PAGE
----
As global concern about the novel coronavirus (COVID-19) continues to grow, we wanted to share tips to help swimmers stay safe and healthy.
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What is the Coronavirus?
According to the World Health Organization (WHO), coronaviruses (CoV) are a large family of viruses that cause illness ranging from the common cold to more severe diseases such as Middle East Respiratory Syndrome (MERS-CoV) and Severe Acute Respiratory Syndrome (SARS-CoV). A novel coronavirus (nCoV) is a new strain that, according to the WHO, was first reported from Wuhan, China, on 31 December 2019.
Can the Coronavirus Spread in a Pool?
While chlorine can deactivate the coronavirus according to the Health Protection Surveillance Centre, some pools aren’t properly chlorinated and may not fully deactivate it. It’s important to think not just about the pool water itself, but also about the close proximity to others in your lane, in the locker room and on your commute to and from the pool.
In an interview with Channel News Asia, Professor Wang Lifa from Duke – NUS Medical School explained that “transmission [of coronavirus] through the swimming pool is unlikely unless the person is swimming very close to an infected person.” Dr. Wang was also part of the World Health Organization’s (WHO) emergency committee that looked into the virus outbreak.
The WHO released a set of guidelines about COVID-19 spread in pools. Read it here >
Additionally, FINA has established a COVID-19 Task Force to determine a plan of action should the virus affect international competition.
Tips for Avoiding Coronavirus
It’s important that each of us do our part to contain the spread of disease so more vulnerable members of the community, such as older people or people with compromised immune systems, don’t get sick. It’s up to each of us to keep ourselves and our communities healthy!
Practice Good Hygiene
As with other contagious diseases, the United States Centers for Disease Control and Prevention (CDC) recommends the following to reduce your chances of getting sick:
- Avoid touching your eyes, nose and mouth as much as possible.
- Wash your hands with antibacterial soap after using the bathroom, before eating and after encountering a sick person.
- Cover your nose and mouth when you cough or sneeze.
- Disinfect objects or surfaces in your home that are frequently touched, such as tables and doorknobs.
Stay Home if You are Sick
If you are feeling under the weather, it’s best to stay home to avoid spreading your illness to others. This doesn’t just apply for work or school; if you’re feeling sick, stay out of the pool, too! If you feel up for it, try incorporating some light walks or at-home dryland workouts until you’re feeling better.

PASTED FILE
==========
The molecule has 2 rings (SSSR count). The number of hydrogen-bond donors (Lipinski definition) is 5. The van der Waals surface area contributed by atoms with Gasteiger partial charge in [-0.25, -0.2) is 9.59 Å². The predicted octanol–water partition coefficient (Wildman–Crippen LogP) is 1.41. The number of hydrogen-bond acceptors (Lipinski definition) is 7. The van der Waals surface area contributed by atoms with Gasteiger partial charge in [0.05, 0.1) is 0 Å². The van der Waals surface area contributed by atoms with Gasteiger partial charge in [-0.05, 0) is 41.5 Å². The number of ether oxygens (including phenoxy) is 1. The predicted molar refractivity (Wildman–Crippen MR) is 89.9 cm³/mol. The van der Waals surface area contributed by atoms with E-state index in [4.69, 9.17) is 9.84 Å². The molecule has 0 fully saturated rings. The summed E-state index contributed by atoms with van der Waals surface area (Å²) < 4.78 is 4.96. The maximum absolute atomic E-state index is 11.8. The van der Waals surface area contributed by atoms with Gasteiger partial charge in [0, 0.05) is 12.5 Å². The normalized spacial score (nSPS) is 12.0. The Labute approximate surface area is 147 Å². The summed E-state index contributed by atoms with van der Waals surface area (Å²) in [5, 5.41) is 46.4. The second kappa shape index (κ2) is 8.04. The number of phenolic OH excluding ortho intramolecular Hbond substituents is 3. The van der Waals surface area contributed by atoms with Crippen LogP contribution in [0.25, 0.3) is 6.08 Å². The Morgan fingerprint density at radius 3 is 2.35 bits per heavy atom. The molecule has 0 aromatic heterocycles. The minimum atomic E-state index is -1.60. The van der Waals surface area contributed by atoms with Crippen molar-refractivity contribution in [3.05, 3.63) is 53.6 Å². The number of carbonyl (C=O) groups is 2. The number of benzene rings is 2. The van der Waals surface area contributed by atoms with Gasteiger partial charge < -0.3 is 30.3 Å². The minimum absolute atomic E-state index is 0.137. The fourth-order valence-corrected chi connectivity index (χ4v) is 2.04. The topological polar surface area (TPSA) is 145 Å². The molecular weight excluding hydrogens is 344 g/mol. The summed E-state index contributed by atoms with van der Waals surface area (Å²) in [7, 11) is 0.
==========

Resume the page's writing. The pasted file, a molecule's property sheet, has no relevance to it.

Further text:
If you are sick for more than a few days, see your doctor to establish a treatment plan.
Related: Should I Swim When I’m Sick?
Avoid Traveling to High-Risk Areas
It is recommended to avoid all non-essential travel to countries deemed high-risk. For a full, regularly-updated list of these locations, visit the CDC’s website.
My Pool is Closed. What Should I Do?
If your pool is closed for the foreseeable future, now is a good time to focus on dryland training. Check out these dryland ideas:
- 10 Core Exercises for Swimmers (No Equipment Required!)
- Dryland Exercises for Swimmers
- 30 Dryland Workouts for Swimmers Using TRX Suspension Cables
- 20 Dryland Workouts for Swimmers with a Medicine Ball
- 10 Swiss Ball Dryland Exercises for Swimmers
- 5 Resistance Band Dryland Exercises for Swimmers
- 15 Low Impact Dryland Exercises for Swimmers
If you go to a gym, make sure to wipe down your equipment with a disinfecting wipe before and after you use it, and to wash your hands before and after your workout.
Dryland Training Plans
Check out the dryland training plans in the MySwimPro app for swimming-specific workouts designed for all ages and skill levels! Download the app and start a free, 30-day trial of ELITE COACH to unlock all of our dryland training resources.
Related: How Swimmers Can Workout Without a Pool
For more information about the novel coronavirus, visit the World Health Organization’s website or read this article from the American Society for Microbiology. While our advice is applicable generally, it is important to stay up to date with your local government’s policies relating to the coronavirus. If you are concerned you may be at risk to get coronavirus, talk to your doctor.
The coronavirus knows no national, racial, financial or religious boundaries. This virus or any other health challenges can impact any of us. This is a reminder that we’re all one big family. Support each other and stay safe.
Thank you for this useful info.
Hola en mi alberca que es pública no han tomado medidas contra el Covid 19, compartiré está información con el Jefe de la Piscina me parece muy útil.
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Great article! At this point, the research community does not know if transmission of the COVID-19 virus from exposure to feces in recreational waters is possible or not, but the overall consensus is that it might be possible. The virus has also shown resilience in natural freshwater environments including lakes and streams. Swimmers need to refrain from the water for some time, until further information is revealed.
I swim in an outdoor chlorinated pool. It is heated in winter and has very few swimmers. I don’t use the locker rooms.